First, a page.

How Digital Transformation Has Changed the Marketing & Sales Relationship

Digital transformation has radically changed the buyer journey. The wealth of company content available online means that customers are savvy and educated about our products and services and often won't even speak to a vendor until they've already made a buying decision.

Statistics such as these speaks volumes: 67% of customers say that online reviews influence their purchasing decisions and a survey by Roper Public Affairs found that 80% of business decision-makers prefer to find the information they need via articles, not advertisements.

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How does digital transformation impact the traditional relationship between marketing and sales?

Historically, these two departments would work in silos, marketing producing leads via lead generation campaigns which would then be passed on to the sales teams to feed the top of the funnel.

Even if both marketing and sales were performing their roles to the best of their ability, the quality of these leads would sometimes be rejected by sales teams. Sales reps would feel that the leads weren't 'warm enough'. lacking the necessary qualification to make them worth following up.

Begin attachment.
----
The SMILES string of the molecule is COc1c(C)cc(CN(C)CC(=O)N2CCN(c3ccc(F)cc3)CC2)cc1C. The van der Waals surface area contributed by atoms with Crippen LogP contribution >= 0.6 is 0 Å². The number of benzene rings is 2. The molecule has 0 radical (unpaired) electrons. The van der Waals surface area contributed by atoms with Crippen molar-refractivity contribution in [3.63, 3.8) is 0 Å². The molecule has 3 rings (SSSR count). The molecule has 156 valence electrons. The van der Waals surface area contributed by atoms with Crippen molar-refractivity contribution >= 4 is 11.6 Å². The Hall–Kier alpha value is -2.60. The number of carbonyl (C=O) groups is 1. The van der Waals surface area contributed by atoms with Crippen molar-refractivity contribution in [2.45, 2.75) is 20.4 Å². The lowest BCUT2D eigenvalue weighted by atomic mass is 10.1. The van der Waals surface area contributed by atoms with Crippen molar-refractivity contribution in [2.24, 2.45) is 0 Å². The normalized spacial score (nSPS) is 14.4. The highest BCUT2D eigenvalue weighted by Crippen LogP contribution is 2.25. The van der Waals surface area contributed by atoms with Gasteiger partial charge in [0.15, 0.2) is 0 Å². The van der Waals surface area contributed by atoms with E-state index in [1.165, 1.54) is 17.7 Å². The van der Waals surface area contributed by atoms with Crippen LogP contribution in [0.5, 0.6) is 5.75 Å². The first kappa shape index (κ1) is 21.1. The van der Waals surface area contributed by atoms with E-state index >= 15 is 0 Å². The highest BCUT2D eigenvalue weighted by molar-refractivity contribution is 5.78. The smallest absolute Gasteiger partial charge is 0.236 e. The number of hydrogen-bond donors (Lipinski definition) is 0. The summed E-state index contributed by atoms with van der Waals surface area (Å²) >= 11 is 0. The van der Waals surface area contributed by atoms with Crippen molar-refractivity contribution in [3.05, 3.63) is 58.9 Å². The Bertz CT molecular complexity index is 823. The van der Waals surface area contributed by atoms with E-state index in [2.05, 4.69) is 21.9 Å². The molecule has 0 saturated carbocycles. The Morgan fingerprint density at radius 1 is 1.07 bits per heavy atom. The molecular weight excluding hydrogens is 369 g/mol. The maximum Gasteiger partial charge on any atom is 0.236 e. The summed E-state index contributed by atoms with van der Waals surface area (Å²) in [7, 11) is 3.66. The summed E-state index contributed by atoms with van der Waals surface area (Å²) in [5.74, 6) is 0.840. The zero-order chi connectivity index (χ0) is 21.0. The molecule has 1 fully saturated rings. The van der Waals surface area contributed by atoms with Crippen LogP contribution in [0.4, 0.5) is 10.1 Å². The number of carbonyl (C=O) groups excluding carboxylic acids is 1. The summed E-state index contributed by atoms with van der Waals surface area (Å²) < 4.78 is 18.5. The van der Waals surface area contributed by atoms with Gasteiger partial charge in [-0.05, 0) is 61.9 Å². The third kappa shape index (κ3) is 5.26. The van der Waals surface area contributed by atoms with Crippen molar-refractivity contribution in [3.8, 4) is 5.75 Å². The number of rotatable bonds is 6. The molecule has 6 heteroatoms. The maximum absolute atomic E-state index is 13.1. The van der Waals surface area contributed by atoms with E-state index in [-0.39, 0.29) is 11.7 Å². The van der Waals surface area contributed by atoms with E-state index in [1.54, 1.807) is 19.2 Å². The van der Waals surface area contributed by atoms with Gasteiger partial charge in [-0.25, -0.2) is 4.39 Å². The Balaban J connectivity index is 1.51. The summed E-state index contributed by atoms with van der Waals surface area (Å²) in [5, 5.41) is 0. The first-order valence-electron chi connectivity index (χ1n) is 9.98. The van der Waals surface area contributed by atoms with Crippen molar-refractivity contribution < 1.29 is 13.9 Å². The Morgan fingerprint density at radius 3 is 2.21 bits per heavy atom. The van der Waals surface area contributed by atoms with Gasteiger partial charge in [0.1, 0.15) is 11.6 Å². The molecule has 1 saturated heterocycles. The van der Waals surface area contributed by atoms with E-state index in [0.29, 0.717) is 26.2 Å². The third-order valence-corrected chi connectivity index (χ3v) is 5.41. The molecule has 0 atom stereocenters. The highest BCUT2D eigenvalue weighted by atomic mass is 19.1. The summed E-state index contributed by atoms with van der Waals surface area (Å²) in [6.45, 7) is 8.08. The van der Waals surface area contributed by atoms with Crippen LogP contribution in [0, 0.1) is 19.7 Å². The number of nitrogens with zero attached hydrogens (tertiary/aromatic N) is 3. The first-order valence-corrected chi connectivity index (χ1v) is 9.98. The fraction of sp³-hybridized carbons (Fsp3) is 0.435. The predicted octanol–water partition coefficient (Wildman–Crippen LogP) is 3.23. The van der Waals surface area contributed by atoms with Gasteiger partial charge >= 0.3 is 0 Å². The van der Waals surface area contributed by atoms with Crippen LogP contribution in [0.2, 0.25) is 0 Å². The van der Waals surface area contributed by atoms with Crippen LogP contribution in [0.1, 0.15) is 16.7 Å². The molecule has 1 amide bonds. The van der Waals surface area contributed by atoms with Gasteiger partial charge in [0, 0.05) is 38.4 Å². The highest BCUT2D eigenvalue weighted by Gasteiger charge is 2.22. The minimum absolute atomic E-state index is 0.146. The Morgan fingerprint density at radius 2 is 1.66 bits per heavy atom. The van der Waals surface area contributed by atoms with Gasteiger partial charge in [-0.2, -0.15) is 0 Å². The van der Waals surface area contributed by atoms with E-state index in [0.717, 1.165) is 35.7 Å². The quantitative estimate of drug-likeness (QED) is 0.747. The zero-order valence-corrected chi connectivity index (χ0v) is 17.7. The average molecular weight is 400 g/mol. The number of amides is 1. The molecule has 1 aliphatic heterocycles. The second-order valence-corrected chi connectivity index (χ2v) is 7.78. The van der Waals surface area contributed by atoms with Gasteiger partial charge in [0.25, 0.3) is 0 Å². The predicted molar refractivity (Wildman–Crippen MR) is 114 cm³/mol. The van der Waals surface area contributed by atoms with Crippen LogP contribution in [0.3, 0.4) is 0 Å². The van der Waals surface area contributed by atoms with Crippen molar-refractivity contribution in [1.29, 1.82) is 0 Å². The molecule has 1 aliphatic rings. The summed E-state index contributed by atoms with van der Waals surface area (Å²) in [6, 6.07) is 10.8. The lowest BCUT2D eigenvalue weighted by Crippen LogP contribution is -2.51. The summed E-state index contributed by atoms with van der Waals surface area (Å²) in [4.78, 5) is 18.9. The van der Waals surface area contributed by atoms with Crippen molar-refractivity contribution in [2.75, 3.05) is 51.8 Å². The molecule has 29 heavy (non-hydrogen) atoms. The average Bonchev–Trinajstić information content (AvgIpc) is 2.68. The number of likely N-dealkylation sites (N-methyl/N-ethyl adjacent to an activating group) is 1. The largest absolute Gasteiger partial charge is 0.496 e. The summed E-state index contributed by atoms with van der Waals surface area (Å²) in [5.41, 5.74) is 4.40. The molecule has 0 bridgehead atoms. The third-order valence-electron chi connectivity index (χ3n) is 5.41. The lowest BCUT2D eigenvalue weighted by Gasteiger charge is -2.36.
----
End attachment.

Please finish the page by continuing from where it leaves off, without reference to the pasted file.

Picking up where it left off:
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I've worked on numerous lead generation campaigns in the past, and remember feeling frustrated that all our efforts in generating leads would often be wasted as sales reps would (quite rightly) prefer to spend their time upselling and cross-selling with 'hotter' existing customers.  I also remember feeling slightly isolated from the customers; we were pushing out marketing messages aimed at them yet had no contact with them. We also would spend an infinite amount of time tracking leads to justify our existence and demonstrate ROI. Thankfully, this has all changed due to the implications of digital transformation as traditional silos between marketing and sales are being broken down.

Marketing now has to educate and inform customers about products and services through strong, engaging content marketing and consequently has more direct contact with prospects and customers online on social media . This means that marketing now holds onto the leads for longer, and when they passed over the sales teams, the leads are 'warmer' and better qualified.

This new buying process in the digital age has great potential, but its success depends on two key factors:

  1. Marketing and Sales Working Together

    Marketing and sales organisations need to embrace the new way of working digitally to be mutually beneficial, an integrated team approach is key (no more silos!)

  2. Investment in CRM Systems

    Investment in CRM systems which allows both marketing and sales a 360° view of the customer and every interaction throughout the buyer journey. Vital data and insights should be readily available to all to provide a unified view of prospects and customers.

Personally, I am delighted with the change which digital transformation has meant for the marketing and sales relationship. Feeling closer to prospects and customers through Social Selling via online channels has renewed my love of marketing, making it feel more dynamic, rewarding and 'real'.

 

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